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Emily Isom has a new year’s resolution for kids and their parents: pledge to keep your hands clean and away from your face to prevent the spread of illness.

Isom, a certified medical assistant in pediatrics at OSF HealthCare, often sees young people biting dirty fingernails and not washing their hands properly. Here’s a primer:

Nail hygiene

Isom says people of all ages should trim their nails regularly. Once a week for fingernails and once or twice a month for toenails is a good rule of thumb. In between trimmings, watch for dirt and other filthy matter caught under the tip of the nail. Some nail clippers come with a scraper tool to remove that debris. But don’t use your mouth to clean your nails.

“Our nails carry so many germs and bacteria. That’s how people keep getting sick and spreading illness,” Isom warns, referring to putting fingernails in your mouth or on your face. You can also chip teeth and get facial warts and pimples from putting nails on your face, she says.

Some people have long nails, either real or artificial. In these cases, use a nail brush to regularly wipe the nails clean. If you’re at work or school and don’t have a brush, wash the nails thoroughly. Lather warm water and soap on the palms of your hands. Take your fingertips and scratch against the palm of the other hand to get the soap in the fingernail. Do that for 20 seconds. Then, pull down the fingertips to the palm of the same hand and massage the soap in further. Put your hands upside down under hot running water to rinse.

Hand washing

Isom says most people concentrate on their palms when hand washing.

“You need to get in between the fingers, underneath the nails, on the back of the hands, rub your knuckles together and scrub your wrists,” Isom says.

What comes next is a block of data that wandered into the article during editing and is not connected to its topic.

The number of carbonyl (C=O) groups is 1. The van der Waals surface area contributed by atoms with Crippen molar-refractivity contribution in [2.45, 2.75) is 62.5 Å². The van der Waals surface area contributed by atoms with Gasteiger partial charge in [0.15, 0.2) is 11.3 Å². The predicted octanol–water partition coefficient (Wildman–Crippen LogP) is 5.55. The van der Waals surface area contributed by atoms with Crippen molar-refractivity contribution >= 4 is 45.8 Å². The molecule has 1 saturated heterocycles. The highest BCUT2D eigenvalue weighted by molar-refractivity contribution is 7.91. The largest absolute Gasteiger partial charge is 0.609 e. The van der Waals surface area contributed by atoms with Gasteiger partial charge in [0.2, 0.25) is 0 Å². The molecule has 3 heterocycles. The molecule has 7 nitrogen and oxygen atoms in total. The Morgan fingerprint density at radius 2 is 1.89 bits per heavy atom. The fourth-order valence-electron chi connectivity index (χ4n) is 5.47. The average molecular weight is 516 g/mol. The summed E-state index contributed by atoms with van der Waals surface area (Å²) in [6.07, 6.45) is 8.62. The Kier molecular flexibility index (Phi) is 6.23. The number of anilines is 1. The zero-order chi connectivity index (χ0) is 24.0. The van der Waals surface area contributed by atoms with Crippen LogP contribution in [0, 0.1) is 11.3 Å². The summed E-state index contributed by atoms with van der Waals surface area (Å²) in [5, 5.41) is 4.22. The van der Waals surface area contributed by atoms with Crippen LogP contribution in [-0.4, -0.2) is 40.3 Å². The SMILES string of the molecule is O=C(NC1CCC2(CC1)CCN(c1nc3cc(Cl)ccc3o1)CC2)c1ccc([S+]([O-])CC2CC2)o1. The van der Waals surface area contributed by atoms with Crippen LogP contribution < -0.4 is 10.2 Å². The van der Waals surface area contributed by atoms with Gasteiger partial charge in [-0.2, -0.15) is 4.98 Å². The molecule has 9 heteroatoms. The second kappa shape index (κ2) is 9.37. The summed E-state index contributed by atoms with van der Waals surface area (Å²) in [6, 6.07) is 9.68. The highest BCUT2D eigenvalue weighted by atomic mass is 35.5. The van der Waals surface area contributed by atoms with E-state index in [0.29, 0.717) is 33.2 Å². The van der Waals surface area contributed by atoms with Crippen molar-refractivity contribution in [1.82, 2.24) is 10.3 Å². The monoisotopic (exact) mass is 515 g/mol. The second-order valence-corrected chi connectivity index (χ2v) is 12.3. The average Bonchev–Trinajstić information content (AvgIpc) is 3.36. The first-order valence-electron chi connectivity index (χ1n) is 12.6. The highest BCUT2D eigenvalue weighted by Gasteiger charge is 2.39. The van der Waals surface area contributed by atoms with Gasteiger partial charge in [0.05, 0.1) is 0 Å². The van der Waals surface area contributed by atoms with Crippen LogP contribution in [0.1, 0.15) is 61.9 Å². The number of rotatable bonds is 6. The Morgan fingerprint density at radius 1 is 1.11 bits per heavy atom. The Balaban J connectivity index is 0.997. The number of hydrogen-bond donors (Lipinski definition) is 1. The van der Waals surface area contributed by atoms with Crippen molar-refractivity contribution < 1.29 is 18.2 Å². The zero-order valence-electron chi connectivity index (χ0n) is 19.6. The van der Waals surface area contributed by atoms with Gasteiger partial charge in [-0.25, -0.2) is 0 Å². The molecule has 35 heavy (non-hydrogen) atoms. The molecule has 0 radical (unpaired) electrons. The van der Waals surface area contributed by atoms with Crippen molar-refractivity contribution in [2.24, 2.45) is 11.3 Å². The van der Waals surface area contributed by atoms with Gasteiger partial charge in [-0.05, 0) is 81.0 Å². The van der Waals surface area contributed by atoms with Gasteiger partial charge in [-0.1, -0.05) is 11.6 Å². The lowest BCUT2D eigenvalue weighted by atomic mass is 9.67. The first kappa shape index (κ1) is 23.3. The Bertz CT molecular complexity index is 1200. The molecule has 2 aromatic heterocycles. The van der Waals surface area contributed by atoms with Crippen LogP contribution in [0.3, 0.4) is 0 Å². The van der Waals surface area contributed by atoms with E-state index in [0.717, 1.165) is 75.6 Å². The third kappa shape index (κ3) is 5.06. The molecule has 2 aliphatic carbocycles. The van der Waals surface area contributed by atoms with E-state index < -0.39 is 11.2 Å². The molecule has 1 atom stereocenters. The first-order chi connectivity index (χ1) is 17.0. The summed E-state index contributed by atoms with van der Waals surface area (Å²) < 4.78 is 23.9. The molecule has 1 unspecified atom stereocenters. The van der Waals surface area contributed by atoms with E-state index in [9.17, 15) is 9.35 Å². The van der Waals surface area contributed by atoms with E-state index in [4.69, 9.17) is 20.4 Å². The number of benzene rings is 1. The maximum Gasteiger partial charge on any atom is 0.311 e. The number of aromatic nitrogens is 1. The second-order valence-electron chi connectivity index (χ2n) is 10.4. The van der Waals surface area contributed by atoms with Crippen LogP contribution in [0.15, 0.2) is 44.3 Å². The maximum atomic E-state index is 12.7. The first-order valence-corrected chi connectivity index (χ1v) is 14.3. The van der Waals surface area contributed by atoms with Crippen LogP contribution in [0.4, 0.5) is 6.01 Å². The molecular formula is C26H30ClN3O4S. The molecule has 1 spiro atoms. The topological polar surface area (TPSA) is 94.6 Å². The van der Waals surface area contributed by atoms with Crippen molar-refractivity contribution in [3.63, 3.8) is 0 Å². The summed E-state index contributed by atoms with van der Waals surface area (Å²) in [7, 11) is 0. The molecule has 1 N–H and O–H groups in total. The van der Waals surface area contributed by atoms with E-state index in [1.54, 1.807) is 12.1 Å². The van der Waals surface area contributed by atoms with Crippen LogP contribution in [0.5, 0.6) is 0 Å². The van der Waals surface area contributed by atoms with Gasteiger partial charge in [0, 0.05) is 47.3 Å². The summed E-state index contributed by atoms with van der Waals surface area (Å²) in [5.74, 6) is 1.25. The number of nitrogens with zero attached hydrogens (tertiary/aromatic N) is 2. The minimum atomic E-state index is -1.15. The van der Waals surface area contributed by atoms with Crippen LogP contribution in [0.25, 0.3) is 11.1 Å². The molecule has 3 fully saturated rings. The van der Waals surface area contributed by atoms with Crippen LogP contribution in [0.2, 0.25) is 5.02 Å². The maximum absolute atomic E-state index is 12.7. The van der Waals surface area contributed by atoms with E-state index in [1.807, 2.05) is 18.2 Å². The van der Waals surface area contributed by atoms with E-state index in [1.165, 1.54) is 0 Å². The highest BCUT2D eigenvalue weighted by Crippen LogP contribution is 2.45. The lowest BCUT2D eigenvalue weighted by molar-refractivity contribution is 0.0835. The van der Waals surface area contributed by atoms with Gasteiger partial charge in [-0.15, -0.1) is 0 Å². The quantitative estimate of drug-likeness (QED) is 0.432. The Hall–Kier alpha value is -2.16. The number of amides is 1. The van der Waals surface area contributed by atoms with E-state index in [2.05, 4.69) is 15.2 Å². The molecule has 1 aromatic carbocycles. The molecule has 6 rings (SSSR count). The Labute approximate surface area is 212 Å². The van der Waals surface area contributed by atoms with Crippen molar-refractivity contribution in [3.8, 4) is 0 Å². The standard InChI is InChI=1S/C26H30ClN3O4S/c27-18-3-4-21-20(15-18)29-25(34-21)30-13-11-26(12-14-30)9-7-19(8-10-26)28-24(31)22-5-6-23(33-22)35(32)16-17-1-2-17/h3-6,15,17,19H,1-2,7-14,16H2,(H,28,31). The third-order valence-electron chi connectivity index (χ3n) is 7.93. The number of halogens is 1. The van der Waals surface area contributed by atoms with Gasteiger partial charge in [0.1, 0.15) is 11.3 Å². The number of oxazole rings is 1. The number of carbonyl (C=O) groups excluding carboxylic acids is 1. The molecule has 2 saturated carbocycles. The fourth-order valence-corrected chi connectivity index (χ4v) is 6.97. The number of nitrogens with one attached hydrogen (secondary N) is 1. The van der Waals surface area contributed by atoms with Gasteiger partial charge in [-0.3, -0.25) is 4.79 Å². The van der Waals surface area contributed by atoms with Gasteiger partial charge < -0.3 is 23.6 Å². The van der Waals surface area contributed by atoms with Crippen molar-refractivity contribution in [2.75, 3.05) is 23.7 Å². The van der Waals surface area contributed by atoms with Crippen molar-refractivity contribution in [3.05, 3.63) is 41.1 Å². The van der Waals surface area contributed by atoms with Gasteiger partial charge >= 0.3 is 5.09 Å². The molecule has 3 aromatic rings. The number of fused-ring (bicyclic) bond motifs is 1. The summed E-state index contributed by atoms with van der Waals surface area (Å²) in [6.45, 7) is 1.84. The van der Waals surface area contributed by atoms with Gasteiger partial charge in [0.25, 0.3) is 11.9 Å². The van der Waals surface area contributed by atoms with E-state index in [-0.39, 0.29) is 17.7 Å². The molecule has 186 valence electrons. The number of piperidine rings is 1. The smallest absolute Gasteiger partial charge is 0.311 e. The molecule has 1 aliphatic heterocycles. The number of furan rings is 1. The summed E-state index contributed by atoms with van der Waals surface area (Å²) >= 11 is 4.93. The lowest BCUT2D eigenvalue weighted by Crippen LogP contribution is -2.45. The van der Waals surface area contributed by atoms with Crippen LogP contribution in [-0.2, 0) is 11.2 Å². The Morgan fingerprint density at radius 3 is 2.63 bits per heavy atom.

After wetting your hands, scrub all those areas in soap for 20 seconds. Find a song that has a 20-second chorus and hum it while you scrub. Then, rinse under warm water, and dry your hands with a clean, dry towel. Isom also suggests wrapping a paper towel around your hand when touching dirty surfaces on your way out of the bathroom. Use the towel to shut off the faucet and open the door, then throw the towel away after you exit.

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If a hand dryer is what’s available, run your hands under the warm air until they are completely dry. Resist the urge to dry halfway and walk out. Isom says that may do more harm than good and attract bacteria faster.

“Bacteria want to live on wet surfaces. They’re attracted to moistness,” she points out.

If a soap and sink aren’t available, Isom says to use sanitizer or wipes that are at least 60% alcohol based. The same process applies – lather or wipe all parts of your hand and wrist thoroughly.

If you have a cut or wound on your hand, like a paper cut, wash with care.

“Get a washcloth wet with warm water. Put soap on it. Then, clean around the cut or wound,” Isom says. “Don’t put [soap] directly into the cut. That could really irritate it.”

Convincing kids

Isom is a pediatrics provider and a mother. So, she knows getting kids to wash their hands and mind their nails is easier said than done. Her advice: make it fun.

“When handwashing, sing the ABCs for 20 seconds. Or have them sing to you.” Isom suggests. “Make a chart. Every time they wash their hands, have them put a sticker on the chart. They are going to fall in love with it and want to wash their hands over and over again.”

And remember Simon Says? Isom says it works with her daughter.

“Simon says don’t touch your face,” Isom says with a smirk.

Learn more

Read more about how to keep your hands clean and prevent the spread of illnesses on the OSF HealthCare and the United States Centers for Disease Control and Prevention websites.

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